The perfect recipe for ending corruption

Posted November 14, 2018

This blog series takes a look at issues we will be discussing at our upcoming Istanbul Innovation Days (IID), an annual gathering of partners to explore innovative approaches to development and policy making. 

Governments around the world are losing the trust of citizens. The civic space is shrinking and the rule of law has become increasingly threatened. According to Social Progress Index, the world will hit the Sustainable Development Goals (SDGs) not by 2030, but only in 2094. Our progress toward SDG16 and the fight against corruption is vital for moving forward on other areas. Every year approximately USD 1,5 trillion is paid in bribes globally – that’s money which is not going into development.

No country is immune from corruption. Despite international and national legal instruments, which mandate national governments to effectively fight corruption, we still see large scale corruption scandals in every part of the world. Even Denmark, which over the last decades has always been a role model for clean governance, has recently witnessed a large-scale money laundering scandal involving country’s biggest commercial bank.

There is no silver bullet for preventing corruption. Every country has its own political, cultural and legal context; the measures that may be effective in country A may not work in country B. But there is hope. Many successful anti-corruption initiatives around the world have made it possible to save billions of dollars, improving the quality of citizens’ lives.

What do all these initiatives have in common?

  1. Transparency and citizen-engagement. When a government is working transparently, it helps not only the civil society and the wider public to hold government accountable, but it also encourages public officials to stay clean and perform their duties more efficiently. And what better way to achieve transparency than going digital? A portal in Brazil now publishes government’s all financial transactions, thus making it very difficult to commit any wrongdoing. E-procurement portals in Chile (“ChileCompra”) and Ukraine (“ProZorro”) enabled competitive and transparent bidding processes, saving billions of dollars.
  2. Strong political will. How do we generate political will within the government and the parliment? The best way is free and fair elections where people elect political party/leader who is committed to make a positive difference on this front. But citizens shall have tools to control fulfilment of pre-election promisises also in the post-election period. That is why it is important that ordinary citizens have effective tools to monitor activities of their governments and hold them accountable when public officials decide to abuse their official capacity in order to receive private gain. Most recently UNDP is co-designing anti-corruption action plans with municipality and civil society actors in several countries across the region.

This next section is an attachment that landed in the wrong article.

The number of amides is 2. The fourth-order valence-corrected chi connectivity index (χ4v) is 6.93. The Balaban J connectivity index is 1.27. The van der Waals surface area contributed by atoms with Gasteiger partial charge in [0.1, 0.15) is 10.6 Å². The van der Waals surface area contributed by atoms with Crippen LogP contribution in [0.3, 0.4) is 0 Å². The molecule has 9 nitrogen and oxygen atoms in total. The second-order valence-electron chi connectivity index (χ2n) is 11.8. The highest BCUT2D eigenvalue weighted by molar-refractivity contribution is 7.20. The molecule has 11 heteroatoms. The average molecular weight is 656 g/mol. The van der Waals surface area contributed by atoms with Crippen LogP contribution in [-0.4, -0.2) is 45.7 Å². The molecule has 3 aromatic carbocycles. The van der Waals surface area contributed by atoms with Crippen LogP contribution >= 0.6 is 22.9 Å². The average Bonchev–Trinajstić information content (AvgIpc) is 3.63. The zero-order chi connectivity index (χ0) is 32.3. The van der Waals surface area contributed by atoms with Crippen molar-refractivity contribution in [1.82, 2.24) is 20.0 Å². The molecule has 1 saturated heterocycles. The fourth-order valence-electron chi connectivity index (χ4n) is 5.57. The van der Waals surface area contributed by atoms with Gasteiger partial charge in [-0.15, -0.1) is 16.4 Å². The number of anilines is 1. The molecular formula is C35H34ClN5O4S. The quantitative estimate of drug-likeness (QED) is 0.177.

3. Modern technologies. We’re in the era of fourth industrial revolution, with artificial intelligenceneuromorphic supercomputersblockchain technology and machine learning gaining increased popularity. Such tools can be used to replace heavily (un)regulated processes, simplifying and de-mystifying bureaucratic procedures. In Georgia, the government is using blockchain technology to make it impossible to temper with the real estate registration system. In South Korea the government has implemented project called “e-People”, which allows citizens to report corruption or submit any claim to the government electronically. In the municipality of Valencia, Spain, they are already testing Anti-Corruption Early Warning Scheme called SALER, which connects many government-owned databases to detect corruption before it even happens.

Of course, the success of such initiatives depend on internet penetration rates. Without governments working to increase internet access in rural areas, the impact of such reforms won’t reach the everyday people who need these services most.

Technology is changing the world around us. It is also transforming the ways in which governments work and deliver services to their citizens. Governments that invest in digital and data capabilities are 3,5 times more likely to deliver successful transformation than those who don’t. Although tech tools are able to decrease corruption in the long run, the need for political commitment for such changes are at all time high. Technological transformation is important, but not sufficient. It needs to be people-centred.

We will be discussing the nexus between innovations, cutting-edge technologies and functioning of the governments of the future at the Istanbul Innovation Days on 27-29 November 2018. Join us online at #NextGenGov and be part of the conversation.

Editor’s note: You can learn more about UNDP’s work on anti-corruption here and about OECD/ACN here.

Editor's Note: If you found this blog interesting, also check out: When it comes to ending corruption, is there light at the end of the tunnel?